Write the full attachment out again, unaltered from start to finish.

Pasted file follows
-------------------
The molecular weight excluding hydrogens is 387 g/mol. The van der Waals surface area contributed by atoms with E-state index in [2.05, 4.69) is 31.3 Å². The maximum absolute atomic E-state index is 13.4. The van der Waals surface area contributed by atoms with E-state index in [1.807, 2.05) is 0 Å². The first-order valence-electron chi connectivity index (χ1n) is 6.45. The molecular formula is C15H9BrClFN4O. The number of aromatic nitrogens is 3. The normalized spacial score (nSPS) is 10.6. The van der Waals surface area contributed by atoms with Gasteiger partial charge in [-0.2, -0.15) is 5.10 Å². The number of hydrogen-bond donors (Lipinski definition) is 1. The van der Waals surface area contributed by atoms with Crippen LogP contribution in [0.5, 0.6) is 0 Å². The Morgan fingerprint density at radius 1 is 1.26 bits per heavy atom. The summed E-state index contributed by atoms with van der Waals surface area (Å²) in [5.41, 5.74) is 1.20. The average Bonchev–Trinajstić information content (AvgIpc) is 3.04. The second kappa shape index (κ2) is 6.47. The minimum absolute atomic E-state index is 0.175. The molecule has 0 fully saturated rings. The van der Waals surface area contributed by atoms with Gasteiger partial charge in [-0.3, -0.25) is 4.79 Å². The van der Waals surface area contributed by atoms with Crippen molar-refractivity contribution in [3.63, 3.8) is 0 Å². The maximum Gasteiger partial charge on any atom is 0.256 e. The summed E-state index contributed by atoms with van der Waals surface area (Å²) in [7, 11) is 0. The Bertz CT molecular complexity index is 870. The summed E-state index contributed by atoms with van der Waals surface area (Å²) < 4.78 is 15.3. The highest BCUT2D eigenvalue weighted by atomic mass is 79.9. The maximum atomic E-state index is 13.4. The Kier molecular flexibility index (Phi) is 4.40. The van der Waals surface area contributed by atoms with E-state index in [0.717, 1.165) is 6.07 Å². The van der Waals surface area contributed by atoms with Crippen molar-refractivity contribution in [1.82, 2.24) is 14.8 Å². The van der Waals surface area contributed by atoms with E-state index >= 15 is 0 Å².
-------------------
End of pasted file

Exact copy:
The molecular weight excluding hydrogens is 387 g/mol. The van der Waals surface area contributed by atoms with E-state index in [2.05, 4.69) is 31.3 Å². The maximum absolute atomic E-state index is 13.4. The van der Waals surface area contributed by atoms with E-state index in [1.807, 2.05) is 0 Å². The first-order valence-electron chi connectivity index (χ1n) is 6.45. The molecular formula is C15H9BrClFN4O. The number of aromatic nitrogens is 3. The normalized spacial score (nSPS) is 10.6. The van der Waals surface area contributed by atoms with Gasteiger partial charge in [-0.2, -0.15) is 5.10 Å². The number of hydrogen-bond donors (Lipinski definition) is 1. The van der Waals surface area contributed by atoms with Crippen LogP contribution in [0.5, 0.6) is 0 Å². The Morgan fingerprint density at radius 1 is 1.26 bits per heavy atom. The summed E-state index contributed by atoms with van der Waals surface area (Å²) in [5.41, 5.74) is 1.20. The average Bonchev–Trinajstić information content (AvgIpc) is 3.04. The second kappa shape index (κ2) is 6.47. The minimum absolute atomic E-state index is 0.175. The molecule has 0 fully saturated rings. The van der Waals surface area contributed by atoms with Gasteiger partial charge in [-0.3, -0.25) is 4.79 Å². The van der Waals surface area contributed by atoms with Crippen molar-refractivity contribution in [3.63, 3.8) is 0 Å². The maximum Gasteiger partial charge on any atom is 0.256 e. The summed E-state index contributed by atoms with van der Waals surface area (Å²) in [7, 11) is 0. The Bertz CT molecular complexity index is 870. The summed E-state index contributed by atoms with van der Waals surface area (Å²) < 4.78 is 15.3. The highest BCUT2D eigenvalue weighted by atomic mass is 79.9. The maximum atomic E-state index is 13.4. The Kier molecular flexibility index (Phi) is 4.40. The van der Waals surface area contributed by atoms with E-state index in [0.717, 1.165) is 6.07 Å². The van der Waals surface area contributed by atoms with Crippen molar-refractivity contribution in [1.82, 2.24) is 14.8 Å². The van der Waals surface area contributed by atoms with E-state index >= 15 is 0 Å².